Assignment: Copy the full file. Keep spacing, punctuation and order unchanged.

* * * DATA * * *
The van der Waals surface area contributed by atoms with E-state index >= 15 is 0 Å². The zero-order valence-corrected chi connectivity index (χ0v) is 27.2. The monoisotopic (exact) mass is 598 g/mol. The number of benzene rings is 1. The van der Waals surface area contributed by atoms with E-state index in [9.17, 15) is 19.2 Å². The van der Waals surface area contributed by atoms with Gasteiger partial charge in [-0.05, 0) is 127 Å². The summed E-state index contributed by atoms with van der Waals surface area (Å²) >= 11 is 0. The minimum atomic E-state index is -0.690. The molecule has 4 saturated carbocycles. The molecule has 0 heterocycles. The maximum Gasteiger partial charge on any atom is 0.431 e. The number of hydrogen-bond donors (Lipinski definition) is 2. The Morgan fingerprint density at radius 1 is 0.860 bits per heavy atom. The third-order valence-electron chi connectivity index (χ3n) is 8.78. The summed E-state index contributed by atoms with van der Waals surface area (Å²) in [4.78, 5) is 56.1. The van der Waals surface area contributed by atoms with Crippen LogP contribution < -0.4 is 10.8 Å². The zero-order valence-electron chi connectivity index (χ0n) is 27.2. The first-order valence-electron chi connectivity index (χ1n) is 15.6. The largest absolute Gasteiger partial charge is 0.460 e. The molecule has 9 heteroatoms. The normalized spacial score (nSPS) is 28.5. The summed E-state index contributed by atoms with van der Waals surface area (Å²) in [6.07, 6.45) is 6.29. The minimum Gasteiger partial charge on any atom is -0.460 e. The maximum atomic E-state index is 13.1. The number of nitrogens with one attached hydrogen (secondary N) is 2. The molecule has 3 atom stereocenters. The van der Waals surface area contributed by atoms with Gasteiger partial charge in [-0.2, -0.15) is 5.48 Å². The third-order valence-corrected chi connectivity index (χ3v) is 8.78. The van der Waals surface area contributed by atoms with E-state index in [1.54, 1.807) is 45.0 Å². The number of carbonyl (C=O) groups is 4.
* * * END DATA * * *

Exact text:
The van der Waals surface area contributed by atoms with E-state index >= 15 is 0 Å². The zero-order valence-corrected chi connectivity index (χ0v) is 27.2. The monoisotopic (exact) mass is 598 g/mol. The number of benzene rings is 1. The van der Waals surface area contributed by atoms with E-state index in [9.17, 15) is 19.2 Å². The van der Waals surface area contributed by atoms with Gasteiger partial charge in [-0.05, 0) is 127 Å². The summed E-state index contributed by atoms with van der Waals surface area (Å²) >= 11 is 0. The minimum atomic E-state index is -0.690. The molecule has 4 saturated carbocycles. The molecule has 0 heterocycles. The maximum Gasteiger partial charge on any atom is 0.431 e. The number of hydrogen-bond donors (Lipinski definition) is 2. The Morgan fingerprint density at radius 1 is 0.860 bits per heavy atom. The third-order valence-electron chi connectivity index (χ3n) is 8.78. The summed E-state index contributed by atoms with van der Waals surface area (Å²) in [4.78, 5) is 56.1. The van der Waals surface area contributed by atoms with Crippen LogP contribution < -0.4 is 10.8 Å². The zero-order valence-electron chi connectivity index (χ0n) is 27.2. The first-order valence-electron chi connectivity index (χ1n) is 15.6. The largest absolute Gasteiger partial charge is 0.460 e. The molecule has 9 heteroatoms. The normalized spacial score (nSPS) is 28.5. The summed E-state index contributed by atoms with van der Waals surface area (Å²) in [6.07, 6.45) is 6.29. The minimum Gasteiger partial charge on any atom is -0.460 e. The maximum atomic E-state index is 13.1. The number of nitrogens with one attached hydrogen (secondary N) is 2. The molecule has 3 atom stereocenters. The van der Waals surface area contributed by atoms with Gasteiger partial charge in [-0.2, -0.15) is 5.48 Å². The third-order valence-corrected chi connectivity index (χ3v) is 8.78. The van der Waals surface area contributed by atoms with E-state index in [1.54, 1.807) is 45.0 Å². The number of carbonyl (C=O) groups is 4.